Investing in water infrastructure and workers: Examining the Bay Area’s regional approach

Editor's note:

This post is the first in a series examining how local leaders across the U.S., including utilities and other community groups, are accelerating efforts toward identifying, hiring, training, and retaining the future water workforce—a segment of the labor force seeing a rise in retirements and struggling to fill jobs, even though these positions offer clear pathways to economic opportunity.

Investing in water infrastructure represents a major challenge and opportunity across the United States. As pipes, plants, and other facilities reach a breaking point, utilities and local leaders must plan and pay for increasingly costly repairs. However, many places have responded with innovative approaches, using new management techniques and modern technologies to deliver water infrastructure that is more cost-efficient, durable, and resilient.

Crucially, these challenges and opportunities do not simply end with the infrastructure itself.

The country’s water workforce is also undergoing change. Similar to millions of other workers involved in infrastructure nationwide, the water workforce is aging, experiencing rapid turnover, and facing a huge gap to fill in terms of hiring, training, and retention—from operators and engineers to accountants and office clerks. At the same time, these jobs offer competitive wages, have lower educational barriers to entry, and consequently provide a pathway to greater economic opportunity for all types of workers across all skill levels.

While many localities—and water utilities, in particular—continue to struggle to fill these positions, some places are leading the charge toward more coordinated, proactive recruitment and training. California’s Bay Area represents one such national leader.

Like most parts of California, the Bay Area faces a confluence of environmental and economic concerns. The state is ground zero for a variety of national water challenges, including water scarcity and affordability issues that extend to the Bay Area. Of course, getting even more attention are the region’s economic issues, including its astronomical cost of living and rising income inequality.

However, by forging new partnerships and programs across the entire region, Bay Area water utilities are working closely with one another and various community groups to tackle these challenges head-on—with a particular emphasis on workforce development. Although most utilities across the country remain highly fragmented and localized in their operations, capital planning, and workforce development strategies, the Bay Area demonstrates how to build additional financial and technical capacity in support of the water workforce, often through broader regional collaborations.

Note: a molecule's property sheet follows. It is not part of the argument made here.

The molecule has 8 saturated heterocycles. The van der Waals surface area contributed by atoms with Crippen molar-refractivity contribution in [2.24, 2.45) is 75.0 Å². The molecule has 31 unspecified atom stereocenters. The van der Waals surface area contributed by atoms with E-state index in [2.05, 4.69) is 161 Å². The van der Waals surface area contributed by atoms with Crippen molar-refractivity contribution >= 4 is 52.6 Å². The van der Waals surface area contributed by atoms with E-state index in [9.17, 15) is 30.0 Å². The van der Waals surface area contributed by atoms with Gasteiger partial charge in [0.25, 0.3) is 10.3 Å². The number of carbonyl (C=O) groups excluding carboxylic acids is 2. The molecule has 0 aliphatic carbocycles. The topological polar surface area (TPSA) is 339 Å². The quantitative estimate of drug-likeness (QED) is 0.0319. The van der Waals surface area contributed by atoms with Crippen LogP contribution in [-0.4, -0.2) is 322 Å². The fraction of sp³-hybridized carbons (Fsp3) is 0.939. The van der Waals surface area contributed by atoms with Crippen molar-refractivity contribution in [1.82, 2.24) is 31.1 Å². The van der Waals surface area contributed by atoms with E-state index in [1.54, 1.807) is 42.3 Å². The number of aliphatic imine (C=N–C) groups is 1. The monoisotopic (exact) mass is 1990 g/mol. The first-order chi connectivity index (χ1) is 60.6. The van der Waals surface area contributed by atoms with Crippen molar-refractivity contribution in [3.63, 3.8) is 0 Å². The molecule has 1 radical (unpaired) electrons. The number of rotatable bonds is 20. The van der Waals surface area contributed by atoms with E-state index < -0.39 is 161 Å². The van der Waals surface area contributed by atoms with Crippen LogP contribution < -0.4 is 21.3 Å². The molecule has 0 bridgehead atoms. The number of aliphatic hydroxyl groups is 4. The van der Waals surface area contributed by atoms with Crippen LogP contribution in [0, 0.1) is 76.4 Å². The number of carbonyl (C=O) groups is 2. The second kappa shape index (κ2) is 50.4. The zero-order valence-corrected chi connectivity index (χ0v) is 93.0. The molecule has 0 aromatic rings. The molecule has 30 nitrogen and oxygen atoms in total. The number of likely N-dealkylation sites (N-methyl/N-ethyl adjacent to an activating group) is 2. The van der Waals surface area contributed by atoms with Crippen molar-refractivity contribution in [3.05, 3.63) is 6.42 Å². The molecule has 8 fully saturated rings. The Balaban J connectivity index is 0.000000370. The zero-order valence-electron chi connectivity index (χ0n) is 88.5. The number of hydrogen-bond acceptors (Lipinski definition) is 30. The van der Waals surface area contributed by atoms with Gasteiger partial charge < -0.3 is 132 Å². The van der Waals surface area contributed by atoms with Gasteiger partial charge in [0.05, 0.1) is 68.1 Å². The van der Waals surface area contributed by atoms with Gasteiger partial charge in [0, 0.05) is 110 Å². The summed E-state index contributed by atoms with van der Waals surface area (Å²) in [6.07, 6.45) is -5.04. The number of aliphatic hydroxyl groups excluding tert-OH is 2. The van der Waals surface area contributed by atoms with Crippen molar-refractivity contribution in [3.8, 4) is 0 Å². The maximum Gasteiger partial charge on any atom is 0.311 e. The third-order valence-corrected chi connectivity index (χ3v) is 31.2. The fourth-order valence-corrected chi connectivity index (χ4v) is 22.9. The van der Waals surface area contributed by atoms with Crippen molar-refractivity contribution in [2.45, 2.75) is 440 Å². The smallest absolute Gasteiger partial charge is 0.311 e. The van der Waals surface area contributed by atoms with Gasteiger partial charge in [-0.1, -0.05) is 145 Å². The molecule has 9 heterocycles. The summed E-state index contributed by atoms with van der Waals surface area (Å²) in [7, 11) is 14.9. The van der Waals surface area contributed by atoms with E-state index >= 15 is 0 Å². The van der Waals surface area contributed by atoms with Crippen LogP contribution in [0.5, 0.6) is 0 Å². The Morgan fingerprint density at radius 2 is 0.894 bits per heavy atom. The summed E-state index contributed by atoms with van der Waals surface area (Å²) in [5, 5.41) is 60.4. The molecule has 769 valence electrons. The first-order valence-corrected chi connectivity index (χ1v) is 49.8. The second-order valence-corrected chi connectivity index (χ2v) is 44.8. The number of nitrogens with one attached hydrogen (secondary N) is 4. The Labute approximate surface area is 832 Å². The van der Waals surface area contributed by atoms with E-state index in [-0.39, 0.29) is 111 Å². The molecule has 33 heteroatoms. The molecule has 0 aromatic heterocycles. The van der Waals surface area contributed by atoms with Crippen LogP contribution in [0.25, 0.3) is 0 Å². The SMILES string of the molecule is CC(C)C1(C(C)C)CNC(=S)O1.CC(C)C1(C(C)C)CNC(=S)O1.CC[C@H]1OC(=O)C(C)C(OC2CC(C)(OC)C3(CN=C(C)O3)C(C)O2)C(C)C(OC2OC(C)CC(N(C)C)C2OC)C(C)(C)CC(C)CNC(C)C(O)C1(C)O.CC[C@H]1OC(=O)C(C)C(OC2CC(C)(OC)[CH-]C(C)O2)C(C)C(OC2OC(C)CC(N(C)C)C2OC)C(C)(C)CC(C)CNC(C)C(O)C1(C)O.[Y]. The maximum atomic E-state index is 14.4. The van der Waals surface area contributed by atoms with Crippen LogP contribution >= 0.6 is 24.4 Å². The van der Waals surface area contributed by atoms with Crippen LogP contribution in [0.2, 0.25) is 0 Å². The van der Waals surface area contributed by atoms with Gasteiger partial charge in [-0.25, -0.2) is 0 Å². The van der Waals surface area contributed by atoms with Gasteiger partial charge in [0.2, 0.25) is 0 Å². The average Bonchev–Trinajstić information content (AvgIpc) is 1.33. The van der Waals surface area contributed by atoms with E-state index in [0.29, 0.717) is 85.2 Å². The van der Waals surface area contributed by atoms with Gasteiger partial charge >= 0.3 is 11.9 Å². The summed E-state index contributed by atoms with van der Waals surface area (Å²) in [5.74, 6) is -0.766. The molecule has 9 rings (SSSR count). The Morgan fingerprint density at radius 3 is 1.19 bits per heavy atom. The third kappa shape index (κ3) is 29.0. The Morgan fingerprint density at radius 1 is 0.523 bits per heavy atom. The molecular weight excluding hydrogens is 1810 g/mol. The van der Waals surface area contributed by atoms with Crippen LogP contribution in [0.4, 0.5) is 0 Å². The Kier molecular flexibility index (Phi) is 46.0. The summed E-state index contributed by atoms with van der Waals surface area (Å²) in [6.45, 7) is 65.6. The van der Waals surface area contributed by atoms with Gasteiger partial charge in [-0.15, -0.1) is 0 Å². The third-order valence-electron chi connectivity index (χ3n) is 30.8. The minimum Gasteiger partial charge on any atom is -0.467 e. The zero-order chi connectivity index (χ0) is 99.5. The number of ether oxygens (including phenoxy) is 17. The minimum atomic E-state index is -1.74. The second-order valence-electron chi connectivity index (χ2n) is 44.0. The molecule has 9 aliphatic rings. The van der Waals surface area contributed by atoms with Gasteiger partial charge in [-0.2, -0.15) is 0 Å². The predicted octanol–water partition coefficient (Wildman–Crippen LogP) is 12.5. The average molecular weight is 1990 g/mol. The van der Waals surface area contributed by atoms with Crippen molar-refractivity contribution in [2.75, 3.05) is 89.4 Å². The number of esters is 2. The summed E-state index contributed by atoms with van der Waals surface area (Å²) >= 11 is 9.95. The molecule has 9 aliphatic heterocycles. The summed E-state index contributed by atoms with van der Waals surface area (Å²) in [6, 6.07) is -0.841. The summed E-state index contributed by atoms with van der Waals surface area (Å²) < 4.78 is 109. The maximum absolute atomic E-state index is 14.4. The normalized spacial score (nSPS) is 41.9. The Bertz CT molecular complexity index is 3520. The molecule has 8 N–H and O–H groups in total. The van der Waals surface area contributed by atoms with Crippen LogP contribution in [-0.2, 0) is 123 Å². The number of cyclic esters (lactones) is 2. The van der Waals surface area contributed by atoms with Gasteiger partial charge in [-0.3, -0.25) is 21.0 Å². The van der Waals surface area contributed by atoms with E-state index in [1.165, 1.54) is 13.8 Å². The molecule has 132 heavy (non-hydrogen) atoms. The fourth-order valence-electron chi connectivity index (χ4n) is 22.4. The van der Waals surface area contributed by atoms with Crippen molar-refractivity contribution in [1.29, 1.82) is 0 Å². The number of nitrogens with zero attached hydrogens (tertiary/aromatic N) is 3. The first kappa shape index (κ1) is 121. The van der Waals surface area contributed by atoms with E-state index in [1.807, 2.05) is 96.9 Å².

Individual utilities, public agencies, workforce organizations, and regional coalitions: each is instrumental in hiring, training, and retaining workers at a larger scale.

The efforts begin within individual utilities and public agencies that depend on forward-looking leadership to implement more purposeful, long-term programming. The San Francisco Public Utilities Commission continues to play a lead role—both regionally and nationally—in driving the creation and implementation of youth work programs, local job training programs, and other strategic plans in support of a more skilled, diverse workforce. Similarly, the East Bay Municipal Utility District promotes awareness and outreach for careers in the water sector through diversity initiatives and internship programs. Toward the South Bay, the Santa Clara Valley Water District and the City of San Jose each spearhead efforts focused on targeted recruiting, skills development, and a more inclusive workforce.